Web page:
Today (February 28th) Is Rare Disease Day!
Do you want to know a few things that made me jealous this week?
1. Watching people shovel snow out of their driveway.
2. Seeing someone sand down a door on TV.
Really, I’m not kidding! I know that these things may not seem like the most glamorous things to be jealous about, but if I COULD do them- I would be beyond excited about it. I have a condition called Hypermobile Ehlers-Danlos Syndrome, a rare disorder that causes pain and looseness in just about every joint in my body. Though I’m only 22 years old, I already struggle with arthritis, chronic pain, and so much more. I often wonder what it’s like to live in a body that can sew, knit, exercise, walk, write, and sleep without pain. I wonder what it would be like to wake up refreshed in the morning, or to eat without having to worry about whether or not something would make me sick.
But even though being disabled is a huge challenge, I can’t help but realize how lucky I am. So many people with rare diseases like mine go years without being diagnosed and are often left untreated and wondering if their problems are all in their head. In medical school, doctors are told that “If you hear hoofprints, think horses, not zebras”. Meaning that if a patient is presenting with a set of symptoms, you should assume that it is caused by the most common condition possible. But what if that Horse has stripes? And what if it really is a zebra? Though the Zebra is a mascot specifically for Ehlers-Danlos Syndrome, I believe that this analogy can apply to anyone who is living with a rare disease. For the 25-30 million Americans with rare diseases, we are falling through the cracks of a system that is designed to ignore us.
Thankfully, at the age of 16, I met a family that had Ehlers Danlos syndrome and recognized my stripes for what they are. They saved me from years of fighting the medical system, and walked me through the complex process of getting diagnosed with and treated for EDS. Finally, years of joint pain, fatigue, headaches, digestion problems, dizziness, and more started to make sense- and I was able to find relief! Many people will spend over 10 years in the medical system before being diagnosed with this condition but, thanks to this family – it only took me one.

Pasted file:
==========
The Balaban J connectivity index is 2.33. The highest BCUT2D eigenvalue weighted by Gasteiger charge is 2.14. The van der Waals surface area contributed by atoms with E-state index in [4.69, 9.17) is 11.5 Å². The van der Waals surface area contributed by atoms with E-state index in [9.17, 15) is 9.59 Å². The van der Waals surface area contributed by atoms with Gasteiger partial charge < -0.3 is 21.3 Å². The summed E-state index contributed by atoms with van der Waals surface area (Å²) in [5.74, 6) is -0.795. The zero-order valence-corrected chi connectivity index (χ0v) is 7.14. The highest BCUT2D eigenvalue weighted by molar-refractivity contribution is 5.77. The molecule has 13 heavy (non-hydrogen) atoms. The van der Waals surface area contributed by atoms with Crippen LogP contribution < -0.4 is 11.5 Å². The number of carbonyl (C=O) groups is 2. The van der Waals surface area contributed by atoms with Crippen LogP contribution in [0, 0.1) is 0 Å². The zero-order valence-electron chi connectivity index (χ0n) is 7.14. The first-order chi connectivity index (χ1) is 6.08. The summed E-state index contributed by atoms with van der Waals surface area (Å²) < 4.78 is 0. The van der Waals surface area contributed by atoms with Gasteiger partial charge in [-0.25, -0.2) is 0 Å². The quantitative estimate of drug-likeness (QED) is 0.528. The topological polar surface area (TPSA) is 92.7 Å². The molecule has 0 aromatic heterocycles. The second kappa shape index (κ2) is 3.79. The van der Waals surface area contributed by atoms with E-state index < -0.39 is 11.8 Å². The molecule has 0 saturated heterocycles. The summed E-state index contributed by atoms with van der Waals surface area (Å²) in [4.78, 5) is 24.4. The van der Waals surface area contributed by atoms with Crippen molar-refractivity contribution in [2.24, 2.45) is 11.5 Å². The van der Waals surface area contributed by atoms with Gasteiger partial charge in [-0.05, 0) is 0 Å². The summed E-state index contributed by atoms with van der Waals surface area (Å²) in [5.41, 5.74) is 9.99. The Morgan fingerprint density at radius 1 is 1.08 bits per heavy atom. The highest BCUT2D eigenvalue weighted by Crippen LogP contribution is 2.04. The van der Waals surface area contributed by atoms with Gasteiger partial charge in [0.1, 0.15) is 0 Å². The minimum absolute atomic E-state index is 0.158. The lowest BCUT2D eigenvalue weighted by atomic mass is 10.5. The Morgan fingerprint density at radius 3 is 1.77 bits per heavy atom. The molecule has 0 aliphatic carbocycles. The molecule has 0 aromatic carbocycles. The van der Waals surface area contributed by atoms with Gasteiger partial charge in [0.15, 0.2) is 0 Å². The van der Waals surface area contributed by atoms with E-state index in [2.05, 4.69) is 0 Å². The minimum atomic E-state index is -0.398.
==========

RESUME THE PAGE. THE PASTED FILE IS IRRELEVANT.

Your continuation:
Even though I knew what was wrong with me early on, my journey has been anything but easy. Almost all of the treatments for my condition are off-label, and based off of doctor’s and patient’s experiences rather than solid, research-based evidence. Most doctors are so uneducated about Ehlers-Danlos Syndrome that they think it’s impossible that I could have it, and question or even try to take away my diagnosis. They are unaware of the many comorbidities that come with EDS, and I am usually on my own in figuring out what is wrong with me and finding doctors that are willing to help.
That’s why awareness for rare diseases is so important! All 25 million Americans who struggle with these conditions need better awareness and help from the medical community. That’s why I choose to be vocal about my struggles with Hypermobile Ehlers- Danlos Syndrome, Postural Orthostatic Tachycardia Syndrome, and Mast Cell Activation Disorder (Phew-are you exhausted after reading all of that? Because I sure am!). Since sharing my story, I’ve already been able to help people in my circle of friends learn about problems that they never even knew they had and put them on the path to getting the help they need. But it’s not enough. There is so much more work that needs to be done!
Does you or a loved one struggle from a rare disease? Please, share your story in the comments below and donate to a foundation dedicated to helping people with that disease! Also, consider donating to the Ehlers-Danlos Society or Dysautonomia International as well. There is still so much to learn about Ehlers-Danlos Syndrome, and your donations would make a huge impact in the lives of people like mine.